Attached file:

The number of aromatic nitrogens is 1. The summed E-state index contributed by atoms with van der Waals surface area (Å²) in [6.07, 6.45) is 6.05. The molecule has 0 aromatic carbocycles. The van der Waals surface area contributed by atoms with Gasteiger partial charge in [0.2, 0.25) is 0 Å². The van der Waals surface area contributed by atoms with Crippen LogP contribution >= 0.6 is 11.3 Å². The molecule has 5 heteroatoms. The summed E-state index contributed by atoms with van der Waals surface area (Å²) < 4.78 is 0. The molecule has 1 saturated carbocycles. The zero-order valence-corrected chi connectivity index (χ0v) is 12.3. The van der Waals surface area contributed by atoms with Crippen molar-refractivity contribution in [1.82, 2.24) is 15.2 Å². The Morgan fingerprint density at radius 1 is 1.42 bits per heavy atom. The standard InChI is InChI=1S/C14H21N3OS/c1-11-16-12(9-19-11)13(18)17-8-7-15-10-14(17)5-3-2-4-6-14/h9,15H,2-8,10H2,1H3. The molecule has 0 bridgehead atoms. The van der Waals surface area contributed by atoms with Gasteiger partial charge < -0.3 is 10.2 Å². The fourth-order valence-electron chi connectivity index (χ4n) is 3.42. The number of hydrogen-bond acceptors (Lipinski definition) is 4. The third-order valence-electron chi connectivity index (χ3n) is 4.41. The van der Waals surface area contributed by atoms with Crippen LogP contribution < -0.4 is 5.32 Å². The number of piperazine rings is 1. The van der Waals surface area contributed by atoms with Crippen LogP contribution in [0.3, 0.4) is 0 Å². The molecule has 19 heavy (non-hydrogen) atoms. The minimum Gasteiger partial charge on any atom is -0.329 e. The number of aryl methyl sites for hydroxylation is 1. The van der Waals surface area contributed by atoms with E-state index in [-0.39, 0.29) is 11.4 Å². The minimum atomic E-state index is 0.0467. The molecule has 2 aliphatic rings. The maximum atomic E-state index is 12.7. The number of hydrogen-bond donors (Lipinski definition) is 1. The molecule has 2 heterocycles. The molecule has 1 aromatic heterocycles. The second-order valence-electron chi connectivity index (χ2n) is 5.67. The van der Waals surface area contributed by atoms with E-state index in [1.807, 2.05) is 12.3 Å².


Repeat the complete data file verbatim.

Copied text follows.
The number of aromatic nitrogens is 1. The summed E-state index contributed by atoms with van der Waals surface area (Å²) in [6.07, 6.45) is 6.05. The molecule has 0 aromatic carbocycles. The van der Waals surface area contributed by atoms with Gasteiger partial charge in [0.2, 0.25) is 0 Å². The van der Waals surface area contributed by atoms with Crippen LogP contribution >= 0.6 is 11.3 Å². The molecule has 5 heteroatoms. The summed E-state index contributed by atoms with van der Waals surface area (Å²) < 4.78 is 0. The molecule has 1 saturated carbocycles. The zero-order valence-corrected chi connectivity index (χ0v) is 12.3. The van der Waals surface area contributed by atoms with Crippen molar-refractivity contribution in [1.82, 2.24) is 15.2 Å². The Morgan fingerprint density at radius 1 is 1.42 bits per heavy atom. The standard InChI is InChI=1S/C14H21N3OS/c1-11-16-12(9-19-11)13(18)17-8-7-15-10-14(17)5-3-2-4-6-14/h9,15H,2-8,10H2,1H3. The molecule has 0 bridgehead atoms. The van der Waals surface area contributed by atoms with Gasteiger partial charge < -0.3 is 10.2 Å². The fourth-order valence-electron chi connectivity index (χ4n) is 3.42. The number of hydrogen-bond acceptors (Lipinski definition) is 4. The third-order valence-electron chi connectivity index (χ3n) is 4.41. The van der Waals surface area contributed by atoms with Crippen LogP contribution < -0.4 is 5.32 Å². The number of piperazine rings is 1. The van der Waals surface area contributed by atoms with Crippen LogP contribution in [0.3, 0.4) is 0 Å². The molecule has 19 heavy (non-hydrogen) atoms. The minimum Gasteiger partial charge on any atom is -0.329 e. The number of aryl methyl sites for hydroxylation is 1. The van der Waals surface area contributed by atoms with E-state index in [-0.39, 0.29) is 11.4 Å². The minimum atomic E-state index is 0.0467. The molecule has 2 aliphatic rings. The maximum atomic E-state index is 12.7. The number of hydrogen-bond donors (Lipinski definition) is 1. The molecule has 2 heterocycles. The molecule has 1 aromatic heterocycles. The second-order valence-electron chi connectivity index (χ2n) is 5.67. The van der Waals surface area contributed by atoms with E-state index in [1.807, 2.05) is 12.3 Å².